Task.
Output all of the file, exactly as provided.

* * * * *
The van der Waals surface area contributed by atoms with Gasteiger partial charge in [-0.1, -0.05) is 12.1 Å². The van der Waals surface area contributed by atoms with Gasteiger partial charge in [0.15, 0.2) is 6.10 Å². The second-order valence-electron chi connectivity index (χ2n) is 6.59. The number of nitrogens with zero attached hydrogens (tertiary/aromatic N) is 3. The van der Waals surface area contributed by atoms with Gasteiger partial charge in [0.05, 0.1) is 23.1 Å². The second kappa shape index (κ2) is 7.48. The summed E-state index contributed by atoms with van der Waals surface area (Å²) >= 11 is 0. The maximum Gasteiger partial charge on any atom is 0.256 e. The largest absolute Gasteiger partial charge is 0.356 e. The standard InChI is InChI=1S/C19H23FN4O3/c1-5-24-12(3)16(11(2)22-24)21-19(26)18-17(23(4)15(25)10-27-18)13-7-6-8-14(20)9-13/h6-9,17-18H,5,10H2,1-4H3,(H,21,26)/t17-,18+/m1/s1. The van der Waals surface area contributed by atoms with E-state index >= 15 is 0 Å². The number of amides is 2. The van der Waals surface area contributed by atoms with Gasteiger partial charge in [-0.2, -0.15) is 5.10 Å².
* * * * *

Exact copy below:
The van der Waals surface area contributed by atoms with Gasteiger partial charge in [-0.1, -0.05) is 12.1 Å². The van der Waals surface area contributed by atoms with Gasteiger partial charge in [0.15, 0.2) is 6.10 Å². The second-order valence-electron chi connectivity index (χ2n) is 6.59. The number of nitrogens with zero attached hydrogens (tertiary/aromatic N) is 3. The van der Waals surface area contributed by atoms with Gasteiger partial charge in [0.05, 0.1) is 23.1 Å². The second kappa shape index (κ2) is 7.48. The summed E-state index contributed by atoms with van der Waals surface area (Å²) >= 11 is 0. The maximum Gasteiger partial charge on any atom is 0.256 e. The largest absolute Gasteiger partial charge is 0.356 e. The standard InChI is InChI=1S/C19H23FN4O3/c1-5-24-12(3)16(11(2)22-24)21-19(26)18-17(23(4)15(25)10-27-18)13-7-6-8-14(20)9-13/h6-9,17-18H,5,10H2,1-4H3,(H,21,26)/t17-,18+/m1/s1. The van der Waals surface area contributed by atoms with E-state index >= 15 is 0 Å². The number of amides is 2. The van der Waals surface area contributed by atoms with Gasteiger partial charge in [-0.2, -0.15) is 5.10 Å².